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Electroencephalographic and cardiovascular markers of vulnerability within families of suicidal adolescents: A pilot study.

Authors
  • Kaufman, Erin A1
  • Crowell, Sheila E2
  • Coleman, James3
  • Puzia, Megan E3
  • Gray, Douglas D4
  • Strayer, David L3
  • 1 Department of Psychology, University of Utah, United States. Electronic address: [email protected] , (United States)
  • 2 Department of Psychology, University of Utah, United States; Department of Psychiatry, University of Utah, United States. , (United States)
  • 3 Department of Psychology, University of Utah, United States. , (United States)
  • 4 Department of Psychiatry, University of Utah, United States; University Neuropsychiatric Institute, University of Utah, United States; Department of Pediatrics, University of Utah, United States. , (United States)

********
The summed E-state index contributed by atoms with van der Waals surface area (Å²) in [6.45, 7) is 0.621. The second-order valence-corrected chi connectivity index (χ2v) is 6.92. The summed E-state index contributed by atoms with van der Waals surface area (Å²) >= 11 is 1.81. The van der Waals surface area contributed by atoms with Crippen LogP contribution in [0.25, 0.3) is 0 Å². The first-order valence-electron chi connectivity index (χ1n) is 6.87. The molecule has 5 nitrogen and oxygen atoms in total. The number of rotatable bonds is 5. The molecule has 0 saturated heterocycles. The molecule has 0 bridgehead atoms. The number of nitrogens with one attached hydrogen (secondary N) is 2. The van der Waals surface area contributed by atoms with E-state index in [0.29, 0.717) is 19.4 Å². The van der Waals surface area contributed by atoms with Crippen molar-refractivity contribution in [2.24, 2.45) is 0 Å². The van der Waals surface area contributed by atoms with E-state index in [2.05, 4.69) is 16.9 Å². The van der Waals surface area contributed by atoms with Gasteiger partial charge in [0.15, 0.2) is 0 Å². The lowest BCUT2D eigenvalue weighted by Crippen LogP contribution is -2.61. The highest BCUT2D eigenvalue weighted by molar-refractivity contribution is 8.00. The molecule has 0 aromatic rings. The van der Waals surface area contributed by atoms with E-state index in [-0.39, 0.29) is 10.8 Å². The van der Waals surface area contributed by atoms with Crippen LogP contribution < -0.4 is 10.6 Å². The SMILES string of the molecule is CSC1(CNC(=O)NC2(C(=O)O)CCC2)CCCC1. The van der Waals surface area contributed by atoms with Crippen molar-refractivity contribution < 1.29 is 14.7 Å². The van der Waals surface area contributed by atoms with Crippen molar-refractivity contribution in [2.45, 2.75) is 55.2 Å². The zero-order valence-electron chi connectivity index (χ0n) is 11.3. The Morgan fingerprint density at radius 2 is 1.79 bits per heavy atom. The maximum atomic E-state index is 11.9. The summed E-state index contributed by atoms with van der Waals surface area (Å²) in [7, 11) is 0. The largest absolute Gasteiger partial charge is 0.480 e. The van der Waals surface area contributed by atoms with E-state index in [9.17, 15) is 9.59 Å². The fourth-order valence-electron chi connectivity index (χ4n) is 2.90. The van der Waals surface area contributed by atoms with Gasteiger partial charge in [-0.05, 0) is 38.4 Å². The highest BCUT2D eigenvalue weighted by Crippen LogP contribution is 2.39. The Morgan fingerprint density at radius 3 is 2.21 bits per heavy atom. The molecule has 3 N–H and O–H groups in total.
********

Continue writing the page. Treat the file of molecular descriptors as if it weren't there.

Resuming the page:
Type
Published Article
Journal
Biological psychology
Publication Date
May 18, 2018
Volume
136
Pages
46–56
Identifiers
DOI: 10.1016/j.biopsycho.2018.05.007
PMID: 29782969
Source
Medline
Keywords
License
Unknown

Abstract

Suicide, self-injury, and predisposing vulnerabilities aggregate in families. Those at greatest risk often show deficits in two biologically-mediated domains: behavioral control and emotion regulation. This pilot study explored electroencephalographic and cardiovascular indices of self-regulation among typical and suicidal adolescents (n = 30/group) and biological family members (mothers, fathers, and siblings). We measured event-related potentials during a flanker task designed to evoke impulsive responding and respiratory sinus arrhythmia (RSA) at rest and during social rejection. Multilevel models indicate control families' RSA was unaffected by social rejection (slope = 0.136, p = .097, d = 0.09), whereas clinical families demonstrated RSA withdrawal (slope = -0.191, p = .036, d = -0.13). Clinical families displayed weaker positive voltage (Pe) deflections following behavioral errors relative to controls (coefficient = -2.723, p = .017, d = -0.45), indicating risk for compromised cognitive control. Thus, families with suicidal adolescents showed autonomic and central nervous system differences in biological markers associated with suicide risk.

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